No longer focused solely on food, the sustainability movement has grown legs, crossing over into clothing, construction, and even wine. When Kate and Andrey Tkachenko opened Aged Cork in Yonkers in the fall of 2020, their intention was to introduce more natural, sustainable wines to Westchester. Thoroughly taste-tested and thoughtfully chosen, 90% of the wine in the shop is sustainable, with a handful of conventional bottles for oenophiles with big-brand attachments. We sat down with the Scarsdale couple to discuss sustainable wine and why they think it’s a better sip. Spoiler alert: Wine headaches could become a thing of the past.
Aged Cork: Sustainability is a broad concept, and it encompasses every aspect of winemaking. All practices in the vineyard depend on each other. It’s an integrated ecosystem where one thing takes care of the other. For example, instead of spraying the grapes with pesticides, sheep and cows graze between the vines, eating weeds; plants are put in to attract insects. Most often, these producers employ organic practices — shying away from pesticides, chemicals, or sulfites — because it’s a more natural thing to do. They want to keep the land healthy; they’re not just kicking the can down the road for the next owner to deal with it.
AC: Most of them are farmers first. They own the land; they love what they do. Families are involved, sometimes for generations. Most handpick the grapes, producing only a few thousand cases per year. Their wine is an expression of the place, of the winemaker him- or herself.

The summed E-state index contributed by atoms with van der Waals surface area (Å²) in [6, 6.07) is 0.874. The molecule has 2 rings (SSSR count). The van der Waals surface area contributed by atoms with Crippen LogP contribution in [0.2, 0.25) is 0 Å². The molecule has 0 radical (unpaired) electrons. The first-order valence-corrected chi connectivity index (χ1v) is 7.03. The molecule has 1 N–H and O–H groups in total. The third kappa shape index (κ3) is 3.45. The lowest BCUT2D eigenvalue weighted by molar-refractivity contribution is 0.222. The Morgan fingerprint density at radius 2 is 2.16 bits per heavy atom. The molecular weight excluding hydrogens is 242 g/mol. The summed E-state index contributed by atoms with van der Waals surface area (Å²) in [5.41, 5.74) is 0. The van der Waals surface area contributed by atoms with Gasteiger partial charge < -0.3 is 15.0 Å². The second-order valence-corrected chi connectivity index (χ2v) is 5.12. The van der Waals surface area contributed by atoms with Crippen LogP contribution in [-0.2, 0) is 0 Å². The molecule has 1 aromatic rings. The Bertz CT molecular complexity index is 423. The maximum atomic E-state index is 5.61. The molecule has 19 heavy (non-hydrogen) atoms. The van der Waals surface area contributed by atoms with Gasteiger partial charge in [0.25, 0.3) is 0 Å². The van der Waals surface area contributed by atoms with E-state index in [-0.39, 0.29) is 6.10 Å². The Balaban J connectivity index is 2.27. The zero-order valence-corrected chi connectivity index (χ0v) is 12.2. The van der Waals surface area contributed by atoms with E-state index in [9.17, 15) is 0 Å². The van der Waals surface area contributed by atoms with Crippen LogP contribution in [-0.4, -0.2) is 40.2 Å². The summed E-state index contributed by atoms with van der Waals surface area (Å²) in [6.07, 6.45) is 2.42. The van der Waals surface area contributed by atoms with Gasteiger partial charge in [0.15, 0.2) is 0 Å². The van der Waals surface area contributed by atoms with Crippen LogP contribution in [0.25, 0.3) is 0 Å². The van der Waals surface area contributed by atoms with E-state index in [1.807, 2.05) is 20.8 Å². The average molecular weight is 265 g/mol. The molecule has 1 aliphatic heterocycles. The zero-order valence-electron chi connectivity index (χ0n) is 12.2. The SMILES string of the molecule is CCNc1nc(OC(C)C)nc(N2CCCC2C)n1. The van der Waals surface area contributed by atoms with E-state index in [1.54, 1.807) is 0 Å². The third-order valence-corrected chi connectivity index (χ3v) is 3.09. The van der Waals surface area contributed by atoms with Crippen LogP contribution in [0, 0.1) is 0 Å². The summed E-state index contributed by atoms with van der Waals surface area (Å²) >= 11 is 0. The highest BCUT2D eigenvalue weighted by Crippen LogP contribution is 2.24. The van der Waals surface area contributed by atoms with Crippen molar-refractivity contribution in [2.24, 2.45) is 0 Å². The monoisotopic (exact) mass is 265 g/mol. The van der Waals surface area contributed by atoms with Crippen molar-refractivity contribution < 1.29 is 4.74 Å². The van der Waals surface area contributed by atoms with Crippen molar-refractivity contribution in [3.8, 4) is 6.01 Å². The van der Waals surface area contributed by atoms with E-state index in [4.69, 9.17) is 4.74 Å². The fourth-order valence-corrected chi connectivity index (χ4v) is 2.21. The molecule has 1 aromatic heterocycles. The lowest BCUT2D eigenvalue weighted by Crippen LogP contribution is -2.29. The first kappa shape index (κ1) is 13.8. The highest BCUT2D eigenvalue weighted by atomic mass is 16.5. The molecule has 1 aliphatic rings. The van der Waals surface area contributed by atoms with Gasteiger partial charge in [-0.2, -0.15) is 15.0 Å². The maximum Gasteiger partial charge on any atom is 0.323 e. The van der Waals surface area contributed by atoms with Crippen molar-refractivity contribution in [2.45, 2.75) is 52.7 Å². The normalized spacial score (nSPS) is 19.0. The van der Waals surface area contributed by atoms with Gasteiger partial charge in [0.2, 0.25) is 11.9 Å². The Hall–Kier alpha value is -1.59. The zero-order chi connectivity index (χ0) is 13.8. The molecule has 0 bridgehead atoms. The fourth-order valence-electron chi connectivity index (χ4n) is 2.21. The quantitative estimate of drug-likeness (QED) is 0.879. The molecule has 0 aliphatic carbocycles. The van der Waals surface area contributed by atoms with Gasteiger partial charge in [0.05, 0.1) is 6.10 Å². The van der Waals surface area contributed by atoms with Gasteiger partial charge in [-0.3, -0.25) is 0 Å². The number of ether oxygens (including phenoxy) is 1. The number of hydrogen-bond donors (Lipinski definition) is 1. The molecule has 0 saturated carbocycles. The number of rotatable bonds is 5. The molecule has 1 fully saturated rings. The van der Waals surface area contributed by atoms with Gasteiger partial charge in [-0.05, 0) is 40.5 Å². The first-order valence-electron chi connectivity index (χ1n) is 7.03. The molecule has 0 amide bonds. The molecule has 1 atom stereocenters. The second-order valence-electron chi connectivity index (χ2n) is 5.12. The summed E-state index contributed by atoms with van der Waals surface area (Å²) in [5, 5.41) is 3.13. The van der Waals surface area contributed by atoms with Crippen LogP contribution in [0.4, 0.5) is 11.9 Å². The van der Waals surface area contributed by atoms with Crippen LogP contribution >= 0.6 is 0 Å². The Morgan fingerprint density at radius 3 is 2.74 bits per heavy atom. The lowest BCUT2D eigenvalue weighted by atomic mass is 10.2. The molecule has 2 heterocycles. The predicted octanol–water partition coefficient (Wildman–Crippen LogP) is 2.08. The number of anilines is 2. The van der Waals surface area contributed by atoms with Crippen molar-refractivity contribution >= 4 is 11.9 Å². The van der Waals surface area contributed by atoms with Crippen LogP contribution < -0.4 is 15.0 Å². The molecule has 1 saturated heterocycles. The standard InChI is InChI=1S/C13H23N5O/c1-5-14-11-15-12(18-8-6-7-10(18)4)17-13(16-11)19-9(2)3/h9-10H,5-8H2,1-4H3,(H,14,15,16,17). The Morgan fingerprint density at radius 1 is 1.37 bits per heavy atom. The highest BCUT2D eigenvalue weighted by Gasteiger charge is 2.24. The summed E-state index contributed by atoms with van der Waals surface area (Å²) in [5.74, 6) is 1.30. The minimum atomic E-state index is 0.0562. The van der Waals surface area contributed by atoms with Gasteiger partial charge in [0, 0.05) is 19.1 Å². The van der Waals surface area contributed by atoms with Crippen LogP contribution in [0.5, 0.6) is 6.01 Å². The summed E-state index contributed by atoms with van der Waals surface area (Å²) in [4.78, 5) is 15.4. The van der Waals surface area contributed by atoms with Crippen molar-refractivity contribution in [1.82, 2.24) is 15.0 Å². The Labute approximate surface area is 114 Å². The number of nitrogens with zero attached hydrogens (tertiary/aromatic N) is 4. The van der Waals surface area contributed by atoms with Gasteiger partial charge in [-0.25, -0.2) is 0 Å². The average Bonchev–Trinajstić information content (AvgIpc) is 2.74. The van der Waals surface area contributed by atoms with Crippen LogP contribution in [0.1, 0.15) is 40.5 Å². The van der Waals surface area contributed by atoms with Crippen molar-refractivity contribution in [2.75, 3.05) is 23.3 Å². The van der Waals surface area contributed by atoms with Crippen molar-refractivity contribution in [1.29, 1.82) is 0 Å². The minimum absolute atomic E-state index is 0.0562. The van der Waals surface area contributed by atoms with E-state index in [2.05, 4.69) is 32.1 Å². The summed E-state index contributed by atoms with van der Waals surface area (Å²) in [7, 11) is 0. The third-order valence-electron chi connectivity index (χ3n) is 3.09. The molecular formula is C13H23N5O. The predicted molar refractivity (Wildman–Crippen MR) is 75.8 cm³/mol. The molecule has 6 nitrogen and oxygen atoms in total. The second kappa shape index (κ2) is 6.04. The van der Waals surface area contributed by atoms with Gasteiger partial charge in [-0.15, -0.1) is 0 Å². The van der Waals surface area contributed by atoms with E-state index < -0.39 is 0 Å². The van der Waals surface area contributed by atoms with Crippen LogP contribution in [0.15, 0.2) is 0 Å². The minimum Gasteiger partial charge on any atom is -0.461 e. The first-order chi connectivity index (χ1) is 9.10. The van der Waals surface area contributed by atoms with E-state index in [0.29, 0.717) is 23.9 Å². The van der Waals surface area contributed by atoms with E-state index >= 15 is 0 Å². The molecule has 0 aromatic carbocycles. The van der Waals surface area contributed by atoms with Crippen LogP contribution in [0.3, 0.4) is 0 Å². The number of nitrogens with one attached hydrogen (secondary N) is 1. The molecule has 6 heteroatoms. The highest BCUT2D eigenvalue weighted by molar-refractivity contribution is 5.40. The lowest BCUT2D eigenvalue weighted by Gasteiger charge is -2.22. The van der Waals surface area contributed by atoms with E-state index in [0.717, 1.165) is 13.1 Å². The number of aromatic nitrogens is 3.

AC: Producers who make a million cases of wine a year manufacture to a certain taste profile, making sure the wine tastes the same every year despite, for example, the weather. Some buy grapes on the open market, where quality and taste can vary; meaning, a lot must be added to the wine to make it always taste the same. Producers of sustainable wine start with healthy grapes and healthy soil, so nothing must be corrected in the winemaking process; less is more.
AC: Not if you do the right thing. When you set up an ecosystem, you don’t have to spend money dealing with issues [weather, pests] every year. A nice bottle will run you $12–$15.
AC: The headache some wine drinkers experience is usually associated with all the things that are added to the wine to make inferior grapes or a weather-affected crop taste the same year after year. There are about 80 chemicals that can be added during the winemaking process — colorants, flavorants, enzymes, wood chips — that don’t have to be disclosed on the label.
AC: It’s better for the planet; it’s better for you. It’s higher-quality wine, and it just tastes better.
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